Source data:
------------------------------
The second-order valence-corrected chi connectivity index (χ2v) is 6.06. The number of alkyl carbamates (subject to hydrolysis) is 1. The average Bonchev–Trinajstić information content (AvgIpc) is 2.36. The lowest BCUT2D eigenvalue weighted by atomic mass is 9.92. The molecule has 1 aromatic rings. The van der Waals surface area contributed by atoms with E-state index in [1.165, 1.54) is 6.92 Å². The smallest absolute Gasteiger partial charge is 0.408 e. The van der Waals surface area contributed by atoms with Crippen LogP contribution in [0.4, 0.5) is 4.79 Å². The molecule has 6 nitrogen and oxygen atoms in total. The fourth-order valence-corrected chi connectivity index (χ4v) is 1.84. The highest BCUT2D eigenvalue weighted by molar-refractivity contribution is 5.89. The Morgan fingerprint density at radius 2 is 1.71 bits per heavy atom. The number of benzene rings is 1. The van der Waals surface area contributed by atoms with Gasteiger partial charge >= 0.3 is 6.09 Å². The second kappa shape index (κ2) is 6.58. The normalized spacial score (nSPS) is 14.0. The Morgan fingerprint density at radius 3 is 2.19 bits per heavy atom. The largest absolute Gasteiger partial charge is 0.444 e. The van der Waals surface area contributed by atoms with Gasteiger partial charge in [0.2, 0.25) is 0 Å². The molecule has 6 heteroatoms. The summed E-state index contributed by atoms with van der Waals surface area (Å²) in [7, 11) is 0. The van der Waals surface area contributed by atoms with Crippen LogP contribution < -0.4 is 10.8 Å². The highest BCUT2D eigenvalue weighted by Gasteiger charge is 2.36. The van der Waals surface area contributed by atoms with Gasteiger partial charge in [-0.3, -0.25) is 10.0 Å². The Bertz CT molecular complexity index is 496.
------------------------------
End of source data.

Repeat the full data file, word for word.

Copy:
The second-order valence-corrected chi connectivity index (χ2v) is 6.06. The number of alkyl carbamates (subject to hydrolysis) is 1. The average Bonchev–Trinajstić information content (AvgIpc) is 2.36. The lowest BCUT2D eigenvalue weighted by atomic mass is 9.92. The molecule has 1 aromatic rings. The van der Waals surface area contributed by atoms with E-state index in [1.165, 1.54) is 6.92 Å². The smallest absolute Gasteiger partial charge is 0.408 e. The van der Waals surface area contributed by atoms with Crippen LogP contribution in [0.4, 0.5) is 4.79 Å². The molecule has 6 nitrogen and oxygen atoms in total. The fourth-order valence-corrected chi connectivity index (χ4v) is 1.84. The highest BCUT2D eigenvalue weighted by molar-refractivity contribution is 5.89. The Morgan fingerprint density at radius 2 is 1.71 bits per heavy atom. The number of benzene rings is 1. The van der Waals surface area contributed by atoms with Gasteiger partial charge >= 0.3 is 6.09 Å². The second kappa shape index (κ2) is 6.58. The normalized spacial score (nSPS) is 14.0. The Morgan fingerprint density at radius 3 is 2.19 bits per heavy atom. The largest absolute Gasteiger partial charge is 0.444 e. The van der Waals surface area contributed by atoms with Gasteiger partial charge in [0.2, 0.25) is 0 Å². The molecule has 6 heteroatoms. The summed E-state index contributed by atoms with van der Waals surface area (Å²) in [7, 11) is 0. The van der Waals surface area contributed by atoms with Crippen LogP contribution < -0.4 is 10.8 Å². The highest BCUT2D eigenvalue weighted by Gasteiger charge is 2.36. The van der Waals surface area contributed by atoms with Gasteiger partial charge in [-0.3, -0.25) is 10.0 Å². The Bertz CT molecular complexity index is 496.